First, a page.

You are here: Home » International » News » Companies
Business Standard

Uber loses battle over drivers' working rights in the Netherlands

Uber said it will appeal the decision.

Uber | Netherlands | Ride-Hailing apps

April Roach & Ellen Milligan | Bloomberg 

Photo: Reuters
Photo: Reuters

Technologies Inc. lost another suit over its drivers’ working rights after an Amsterdam court ruled workers who ferry passengers using the app in the are covered by a local collective labor law.

The legal relationship between and its drivers meets all of the characteristics of an employment contract, the court said in its judgement. Uber must apply the Collective Labor Agreement for Taxi Transport to protect drivers, allowing them in some cases to claim overdue salary. Uber was also ordered to pay the local labor union, FNV, 50,000 euros ($59,000) in compensation for failing to comply with the agreement.

Uber said it will appeal the decision.

“We are disappointed with this decision because we know that the overwhelming majority of drivers wish to remain independent,” Maurits Schönfeld, Uber’s general manager, Northern Europe said in a statement. “Drivers don’t want to give up their freedom to choose if, when and where to work.”

A spokesman for Uber said the company has no plans to employ drivers in the It expects the ruling to have major implications for the entire taxi sector, and will assess the potential implications of the decision, he said.

Uber is fighting labor unions, civil rights groups and even Democratic Senator Elizabeth Warren in the U.S. over benefits for its drivers. In the U.K., Uber earlier this year lost a lawsuit over whether its drivers are workers, forcing the company to formally recognize a labor union that will give its drivers greater collective bargaining powers.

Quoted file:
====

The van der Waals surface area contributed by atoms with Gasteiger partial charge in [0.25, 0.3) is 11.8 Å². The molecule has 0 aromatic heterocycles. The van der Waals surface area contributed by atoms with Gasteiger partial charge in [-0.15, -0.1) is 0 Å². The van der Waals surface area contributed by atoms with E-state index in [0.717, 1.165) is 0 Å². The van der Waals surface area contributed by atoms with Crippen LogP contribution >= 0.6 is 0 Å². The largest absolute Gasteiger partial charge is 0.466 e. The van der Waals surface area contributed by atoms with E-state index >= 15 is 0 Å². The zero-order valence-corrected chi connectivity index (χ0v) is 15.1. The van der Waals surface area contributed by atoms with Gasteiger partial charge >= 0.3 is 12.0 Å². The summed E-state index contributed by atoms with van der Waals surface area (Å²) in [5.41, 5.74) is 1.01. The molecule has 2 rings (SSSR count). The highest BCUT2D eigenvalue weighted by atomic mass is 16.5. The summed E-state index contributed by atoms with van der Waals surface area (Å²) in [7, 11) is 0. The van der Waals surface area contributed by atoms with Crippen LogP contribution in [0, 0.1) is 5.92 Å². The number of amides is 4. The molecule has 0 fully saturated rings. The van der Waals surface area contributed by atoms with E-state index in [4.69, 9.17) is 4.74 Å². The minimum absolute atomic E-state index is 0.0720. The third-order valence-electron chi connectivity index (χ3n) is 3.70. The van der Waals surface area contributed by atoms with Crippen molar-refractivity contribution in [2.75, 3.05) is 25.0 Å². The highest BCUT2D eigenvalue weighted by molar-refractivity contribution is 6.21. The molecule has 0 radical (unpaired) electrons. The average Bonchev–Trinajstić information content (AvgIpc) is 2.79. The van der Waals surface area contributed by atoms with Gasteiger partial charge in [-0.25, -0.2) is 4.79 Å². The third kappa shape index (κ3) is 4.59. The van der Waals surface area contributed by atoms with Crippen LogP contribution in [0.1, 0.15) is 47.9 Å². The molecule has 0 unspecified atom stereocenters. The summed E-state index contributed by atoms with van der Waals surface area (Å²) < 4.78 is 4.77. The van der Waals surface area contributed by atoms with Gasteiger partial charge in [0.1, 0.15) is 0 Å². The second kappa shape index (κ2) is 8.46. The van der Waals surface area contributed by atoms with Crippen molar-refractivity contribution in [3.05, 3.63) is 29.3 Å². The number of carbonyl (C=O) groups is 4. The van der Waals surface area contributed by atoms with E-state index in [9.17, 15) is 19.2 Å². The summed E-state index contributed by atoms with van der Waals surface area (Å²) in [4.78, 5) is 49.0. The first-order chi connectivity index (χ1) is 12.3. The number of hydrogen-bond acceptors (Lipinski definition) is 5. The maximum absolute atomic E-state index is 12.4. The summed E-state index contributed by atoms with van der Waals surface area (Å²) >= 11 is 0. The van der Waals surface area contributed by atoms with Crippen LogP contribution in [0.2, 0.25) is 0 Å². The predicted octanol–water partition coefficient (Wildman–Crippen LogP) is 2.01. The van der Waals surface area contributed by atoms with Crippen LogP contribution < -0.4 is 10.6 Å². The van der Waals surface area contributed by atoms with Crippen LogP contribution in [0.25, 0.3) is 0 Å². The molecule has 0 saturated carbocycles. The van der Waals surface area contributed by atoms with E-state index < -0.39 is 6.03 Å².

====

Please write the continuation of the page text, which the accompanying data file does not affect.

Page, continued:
While the FNV union called Monday’s ruling a “big win” and claimed that the verdict means the Uber drivers should automatically be considered employed by the company, Uber said that “nothing will change for drivers who use the app, as we appeal this ruling.”

Dear Reader,

Business Standard has always strived hard to provide up-to-date information and commentary on developments that are of interest to you and have wider political and economic implications for the country and the world. Your encouragement and constant feedback on how to improve our offering have only made our resolve and commitment to these ideals stronger. Even during these difficult times arising out of Covid-19, we continue to remain committed to keeping you informed and updated with credible news, authoritative views and incisive commentary on topical issues of relevance.
We, however, have a request.

As we battle the economic impact of the pandemic, we need your support even more, so that we can continue to offer you more quality content. Our subscription model has seen an encouraging response from many of you, who have subscribed to our online content. More subscription to our online content can only help us achieve the goals of offering you even better and more relevant content. We believe in free, fair and credible journalism. Your support through more subscriptions can help us practise the journalism to which we are committed.

Support quality journalism and subscribe to Business Standard.

Digital Editor

First Published: Mon, September 13 2021. 20:40 IST